Why is HFC a stablecoin?

Speculation in High Fidelity Coin as a cryptocurrency would be counter to our goal of creating a thriving economy in High Fidelity. If the real world value of HFC changed unexpectedly for non-economic reasons, the potential rewards for creators and those working in High Fidelity would become unpredictable, discouraging users to hold and trade with the currency. We want people to know they can cash out their HFC at any time for a fixed real-world value.

Can we still trade directly for US Dollars?

Yes, but this may be discontinued in 2019.

Will you start trading HFC for Bitcoin?

In future, we may enable HFC trading for other cryptocurrencies, including Bitcoin.

Why aren’t you just using ETH in the first place?

High Fidelity has developed its own cryptocurrency, HFC, since traditional blockchain currencies are not suitable for a virtual world environment. Specifically, ETH is more of an asset class than a stable trading currency. Its value varies over time, making it difficult for traders to use the currency in fair exchange for goods. Additionally, HFC trades more quickly and without built-in transaction fees. Currencies that rely on a proof of work method to generate and confirm blocks (e.g. Bitcoin) currently require too much time to be used as a real-time transactional currency.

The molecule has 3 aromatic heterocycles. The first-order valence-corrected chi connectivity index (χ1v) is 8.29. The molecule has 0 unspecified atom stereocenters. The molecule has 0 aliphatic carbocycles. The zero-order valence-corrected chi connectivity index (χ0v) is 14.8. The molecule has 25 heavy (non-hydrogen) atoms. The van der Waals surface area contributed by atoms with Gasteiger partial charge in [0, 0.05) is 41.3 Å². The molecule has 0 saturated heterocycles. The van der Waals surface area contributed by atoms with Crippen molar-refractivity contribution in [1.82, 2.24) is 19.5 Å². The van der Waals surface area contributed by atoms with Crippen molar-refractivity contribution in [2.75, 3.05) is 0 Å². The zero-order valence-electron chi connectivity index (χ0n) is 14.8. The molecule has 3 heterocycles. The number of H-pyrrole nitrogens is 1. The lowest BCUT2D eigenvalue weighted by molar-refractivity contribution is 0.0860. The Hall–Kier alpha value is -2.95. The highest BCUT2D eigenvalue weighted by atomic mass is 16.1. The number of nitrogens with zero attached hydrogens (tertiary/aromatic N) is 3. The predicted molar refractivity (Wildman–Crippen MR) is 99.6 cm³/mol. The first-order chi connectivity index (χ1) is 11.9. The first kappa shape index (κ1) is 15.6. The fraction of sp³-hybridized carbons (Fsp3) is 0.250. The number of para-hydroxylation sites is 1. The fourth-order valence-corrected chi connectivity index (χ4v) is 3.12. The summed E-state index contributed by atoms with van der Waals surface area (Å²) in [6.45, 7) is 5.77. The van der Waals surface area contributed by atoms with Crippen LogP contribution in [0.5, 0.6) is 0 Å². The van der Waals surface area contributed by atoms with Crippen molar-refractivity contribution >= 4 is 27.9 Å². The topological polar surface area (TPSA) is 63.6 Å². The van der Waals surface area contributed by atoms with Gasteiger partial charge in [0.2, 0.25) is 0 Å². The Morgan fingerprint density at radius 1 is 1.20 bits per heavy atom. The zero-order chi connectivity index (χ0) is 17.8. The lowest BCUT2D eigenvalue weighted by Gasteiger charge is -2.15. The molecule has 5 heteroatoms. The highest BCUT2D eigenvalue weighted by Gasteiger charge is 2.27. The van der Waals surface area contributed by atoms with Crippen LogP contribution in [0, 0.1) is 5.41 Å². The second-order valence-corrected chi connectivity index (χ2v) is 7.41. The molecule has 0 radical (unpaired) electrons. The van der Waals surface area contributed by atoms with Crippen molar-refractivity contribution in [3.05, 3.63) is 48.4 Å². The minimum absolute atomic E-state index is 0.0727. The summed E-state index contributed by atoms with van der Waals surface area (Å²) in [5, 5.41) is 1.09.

This is uncharted territory for High Fidelity, and a step not without some risk, despite their assertion that they want HFC to be a “stablecoin”. Many other social VR and virtual world platforms will no doubt be watching closely to see how well HiFi’s economy adapts to this change. High Fidelity is still having a bit of difficulty getting its economy off the ground, and encouraging content creators to make and sell products on its Marketplace, at least compared to the relative success of the Sinespace Shop and Linden Lab’s Sansar (where the Sansar Store now boasts well over 18,000 items on sale). Linden Lab and Sinespace currently have no plans to introduce cryptocurrency on their platforms, as far as I am aware.

Could this move backfire? Given the constraints that High Fidelity has put in place, it seems doubtful that this could fail. However, many Ethereum owners will likely hesitate before exchanging their hard-earned cryptocurrency to HFC. While HFC might prove a safe haven in the current bear market, it may also prove a trap in times when ETH is soaring in value. Frankly, blockchain-based virtual worlds are just too much of a risk for me to even contemplate investing a penny, and I would urge anybody who does to do every single scrap of their homework before investing in any cryptocurrency.